"I'm like, 'Dude, let me go get my jacket at least. It's wintertime,'" Hernandez said."And he wouldn't let me."Once they got outside,"things got physical," Hernandez said."He tried to grab me from my neck, and, of course, I reacted," Hernandez said."And then, after that, he choked me out on the ground."
Chauvin restrained Hernandez"by applying pressure to" his lingual artery below his chin and"pressing him" against a wall, according to prosecutors. He then pulled Hernandez to the ground, placed him in a prone position, handcuffed him and waited for other officers to arrive, they said.
He said he distinctly recalled Chauvin's choking him. Hernandez said that at the time, he had been clean for about six years after having served time in prison in California in his early 20s for selling drugs.Hernandez said he filed a formal complaint the day after the incident, which was later dismissed, and that he tried to sue the police department but that no lawyer would take his case. He wasn't trying to sue for financial reasons, he said."I just wanted them to know what kind of cop they have on their squad," he said.
Hernandez was charged with misdemeanor disorderly conduct. He pleaded guilty a couple of months later and, after he stayed out of trouble for a year, the court vacated the plea and dismissed the case, records show. Hernandez's case was among those prosecutors sought to submit as evidence, but a judge denied the request.
"What he did to me was nothing compared to what he did to that poor Black dude," Hernandez said, referring to Floyd."You can't take the law in your own hands."In acourt filing, Chauvin's attorney, Eric Nelson, said he acted appropriately. The filing says the encounter with Hernandez involved Chauvin"at bar close after Valentine's Day, in the dark, early morning hours dealing with a resistant, aggressive arrestee by himself."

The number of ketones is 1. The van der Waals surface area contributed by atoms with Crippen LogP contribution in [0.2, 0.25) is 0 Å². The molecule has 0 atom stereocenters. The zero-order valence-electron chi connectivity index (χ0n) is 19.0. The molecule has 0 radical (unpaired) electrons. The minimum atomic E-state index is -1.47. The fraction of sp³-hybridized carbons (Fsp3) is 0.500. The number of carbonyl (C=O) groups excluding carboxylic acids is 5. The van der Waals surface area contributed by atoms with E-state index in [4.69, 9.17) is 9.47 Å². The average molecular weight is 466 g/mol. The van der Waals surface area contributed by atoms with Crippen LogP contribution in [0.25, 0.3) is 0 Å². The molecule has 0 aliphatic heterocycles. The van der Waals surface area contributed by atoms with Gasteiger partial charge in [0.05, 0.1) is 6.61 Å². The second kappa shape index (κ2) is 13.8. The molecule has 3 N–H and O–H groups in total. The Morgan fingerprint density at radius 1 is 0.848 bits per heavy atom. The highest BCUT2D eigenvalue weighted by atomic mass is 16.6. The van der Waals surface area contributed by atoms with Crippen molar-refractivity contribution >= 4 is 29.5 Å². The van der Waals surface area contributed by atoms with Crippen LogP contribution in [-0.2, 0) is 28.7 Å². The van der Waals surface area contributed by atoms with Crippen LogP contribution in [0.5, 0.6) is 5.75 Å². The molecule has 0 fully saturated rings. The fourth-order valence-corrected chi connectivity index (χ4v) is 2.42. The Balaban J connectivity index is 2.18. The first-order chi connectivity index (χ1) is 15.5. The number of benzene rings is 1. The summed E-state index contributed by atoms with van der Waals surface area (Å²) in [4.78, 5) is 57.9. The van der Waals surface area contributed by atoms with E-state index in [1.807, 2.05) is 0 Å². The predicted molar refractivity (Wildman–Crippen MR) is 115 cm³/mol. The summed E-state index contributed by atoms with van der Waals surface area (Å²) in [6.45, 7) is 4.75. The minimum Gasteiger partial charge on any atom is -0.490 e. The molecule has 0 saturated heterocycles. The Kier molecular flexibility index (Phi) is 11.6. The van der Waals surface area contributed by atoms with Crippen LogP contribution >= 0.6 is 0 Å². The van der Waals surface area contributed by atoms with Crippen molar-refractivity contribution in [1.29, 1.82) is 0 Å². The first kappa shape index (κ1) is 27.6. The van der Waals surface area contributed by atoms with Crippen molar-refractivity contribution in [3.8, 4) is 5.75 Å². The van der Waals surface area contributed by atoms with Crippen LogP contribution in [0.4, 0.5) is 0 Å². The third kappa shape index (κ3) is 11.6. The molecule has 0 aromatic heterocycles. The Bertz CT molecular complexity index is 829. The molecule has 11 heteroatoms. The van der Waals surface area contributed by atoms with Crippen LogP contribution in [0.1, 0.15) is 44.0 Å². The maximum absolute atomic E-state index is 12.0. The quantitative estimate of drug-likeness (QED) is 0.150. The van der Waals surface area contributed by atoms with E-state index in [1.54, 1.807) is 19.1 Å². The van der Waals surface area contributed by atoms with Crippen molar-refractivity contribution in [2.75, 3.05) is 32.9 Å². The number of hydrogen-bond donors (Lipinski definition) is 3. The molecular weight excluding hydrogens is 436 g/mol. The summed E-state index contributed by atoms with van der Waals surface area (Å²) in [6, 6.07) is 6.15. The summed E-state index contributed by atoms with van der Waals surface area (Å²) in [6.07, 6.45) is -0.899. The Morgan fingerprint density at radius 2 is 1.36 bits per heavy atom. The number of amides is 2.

"Chauvin ascertained and reported that the arrestee was actively resisting," the filing states."Under the Minneapolis Police Department Use of Force policy in effect at the time, a neck restraint could 'be used against a subject who is actively resisting.'"
Nelson didn't return a request for comment about the allegations.Hernandez said he believes that if Chauvin's superiors had"looked more into" complaints about"his aggressiveness" and reprimanded him,"he would still be a cop and George Floyd would be alive."
Braddock agreed.Braddock, a former St. Paul resident who now lives in Chicago, said that the night he was arrested, he asked Chauvin and the other officer why they had stopped him but that they never gave him an answer.He was booked in the Hennepin County Jail on charges of failure to comply with police orders and obstruction of the legal process, according to a public information report, which said"a routine license plate check" of his vehicle showed the owner as having a felony warrant.
The case was dismissed in January 2014. Braddock's attorney at the time, Jordan Deckenbach, said prosecutors tossed the case after the City Attorney's Office reviewed the video from the squad car. The City Attorney's Office said it no longer had a record of why the case was dismissed.
The formal complaint Braddock filed against Chauvin the day after his detainment was also dismissed, he and his attorney said."The fact that Mr. Braddock's complaint was dismissed without him being contacted and interviewed is evidence that the complaint was not taken seriously," Deckenbach said."If Officer Chauvin had been disciplined for physically abusing Mr. Braddock, to include kneeling on Mr. Braddock's neck, perhaps Officer Chauvin would have taken a different approach with George Floyd, resulting in George Floyd still being alive today."Read more: NBC News »
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WhitePrivilege NBC dumping gas on the fire just in time for the trial. Just remember who really sows division on our country. Fact~Remember that the 1American job killer the last 5 weeks is President Joe Biden, just with the stroke of his pen, I did not vote for him because he said what his plan for America was! A sad Plan!!!
Say his name Eight minutes and forty-six seconds was an execution. Floyd died of a drug overdose. He would have died no matter what. The officer is not to blame. He will be acquitted and the Democrats will riot. Buy guns and ammo. He'll be acquitted anyway